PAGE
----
Week in Review - July 22, 2011


New NASET Publications and Articles of Interest in Special Education and Disabilities That Were Reported This Week

July 22, 2011 - Vol 7, Issue 26


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New This Week on NASET

Genetics in Special Education Series

Genetic components presented in this issue:

Huntington Disease
Myotonic Dystrophy

To read or download this issue - Click here (login required)

IEP Components

Present Levels Statement

IDEA requires that each IEP must include a statement of the child's present levels of academic achievement and functional performance. That's why this part of the IEP is commonly referred to as the "present levels statement." For short, we're just going to call it "present levels." The focus of this issue of NASET's IEP Components series is to address present levels of academic achievement and functional performance. Information covered will include:

· IDEA's exact words
· A closer look at "present levels"
· Examples
· Where does the information come from?
· "Present levels" for preschoolers
· Summary

To read or download this issue - Click here (login required)

New Version of Old Technology Aids Speech Therapy

About half of all speech therapy takes place in schools, but not all the children who could benefit from help get it, says the CEO of a Utah company now marketing a device long used in speech research. "If they have a speech problem that's not affecting their grades, [the schools] don't see it as a problem," said Andy May of CompleteSpeech in Orem. "A kid whose grades are good but he's a social outcast because of his speech difficulties, that is a problem." CompleteSpeech says its technology can help children learn more quickly than traditional speech therapy, and is hoping school districts and speech pathologists adopt it. To read more, click here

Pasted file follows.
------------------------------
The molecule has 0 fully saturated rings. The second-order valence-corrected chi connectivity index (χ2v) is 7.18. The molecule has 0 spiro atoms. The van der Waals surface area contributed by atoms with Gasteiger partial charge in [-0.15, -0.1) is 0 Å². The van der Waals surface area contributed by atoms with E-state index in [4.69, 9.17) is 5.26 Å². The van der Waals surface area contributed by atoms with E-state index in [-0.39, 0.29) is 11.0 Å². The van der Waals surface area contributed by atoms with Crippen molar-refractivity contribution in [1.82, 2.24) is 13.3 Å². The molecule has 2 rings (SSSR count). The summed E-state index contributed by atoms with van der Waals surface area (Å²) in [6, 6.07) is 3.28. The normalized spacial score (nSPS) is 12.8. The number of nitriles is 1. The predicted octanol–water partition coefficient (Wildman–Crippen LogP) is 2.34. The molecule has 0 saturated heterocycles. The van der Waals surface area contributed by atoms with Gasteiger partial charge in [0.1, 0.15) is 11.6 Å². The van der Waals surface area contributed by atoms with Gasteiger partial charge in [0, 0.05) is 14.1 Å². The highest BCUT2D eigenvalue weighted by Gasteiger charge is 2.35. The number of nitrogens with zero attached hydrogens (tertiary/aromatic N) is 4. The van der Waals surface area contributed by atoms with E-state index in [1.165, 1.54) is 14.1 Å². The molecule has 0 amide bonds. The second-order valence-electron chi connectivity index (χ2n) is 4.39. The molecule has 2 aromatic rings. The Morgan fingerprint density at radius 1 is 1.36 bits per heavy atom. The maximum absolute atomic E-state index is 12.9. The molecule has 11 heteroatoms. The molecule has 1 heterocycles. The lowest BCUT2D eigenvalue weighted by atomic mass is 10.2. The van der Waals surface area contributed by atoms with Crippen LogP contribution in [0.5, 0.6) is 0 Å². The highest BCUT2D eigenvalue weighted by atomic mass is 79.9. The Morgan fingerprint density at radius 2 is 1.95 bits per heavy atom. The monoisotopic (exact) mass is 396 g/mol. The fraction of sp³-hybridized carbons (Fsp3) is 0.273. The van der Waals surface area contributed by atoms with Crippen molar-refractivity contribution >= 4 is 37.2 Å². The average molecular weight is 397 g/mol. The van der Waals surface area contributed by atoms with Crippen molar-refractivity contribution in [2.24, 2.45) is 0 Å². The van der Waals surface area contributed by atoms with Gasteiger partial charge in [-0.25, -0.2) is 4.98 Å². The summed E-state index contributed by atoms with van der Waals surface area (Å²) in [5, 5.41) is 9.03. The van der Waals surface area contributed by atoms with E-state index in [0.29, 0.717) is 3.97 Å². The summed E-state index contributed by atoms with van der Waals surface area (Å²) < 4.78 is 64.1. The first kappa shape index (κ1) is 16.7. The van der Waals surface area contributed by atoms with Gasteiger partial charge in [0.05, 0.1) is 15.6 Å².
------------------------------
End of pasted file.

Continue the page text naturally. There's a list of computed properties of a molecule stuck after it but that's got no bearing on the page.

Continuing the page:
Program Works on Developing Gifted Children

Learning doesn't stop when summer starts for 10-year-old Andrew Doyle. Summer is the time when learning is at its peak for him. This is Doyle's seventh summer with Summer Wonders, one of 13 programs provided by the Center for Gifted at Cooper Middle School in Buffalo Grove. In the program, he is involved in musical theater, creative writing and ancient Rome history. Entering sixth grade at Eastview Elementary School in Algonquin, Doyle says his favorite part of the program is that in a typical day he gets to learn about a variety of topics that interest him. He has already taken a class on aquatics, which is a subject he especially enjoys. To read more, click here

Maintaining Quality of Services on a No-Money Budget

Budgets are tight in schools these days, and it's not going to get better any time soon. In an effort to help states make the most of their education dollars, the U.S. Department of Education recently released two documents encouraging states and districts to maximize the effectiveness of the resources they have by focusing them on improving student outcomes: One document offers smart ideas for states and districts to spend wisely while focusing on improving student achievement. It encourages educators to frame all of their budget decisions around several key principles, such as improving student outcomes and investing in programs that have the greatest evidence of effectiveness. So what can individual educators do to ensure that they're using strategies and supports that "have the greatest evidence of effectiveness"? For many special educators, applying the principles you instinctively use when teaching kids with disabilities to your own planning and learning processes will set you on the right path. To read more, click here

Minds, Machines Merge to Offer New Hope for Overcoming Impairments

Scientists are creating a new generation of artificial body parts to help people with disabilities see, walk, swim, grip and run among other things. Miles O'Brien reports on the latest advances in prosthetics. To view this PBS Newshour video, click here

The Debate Surrounding How Day Care Can Help Children with Depressed Mothers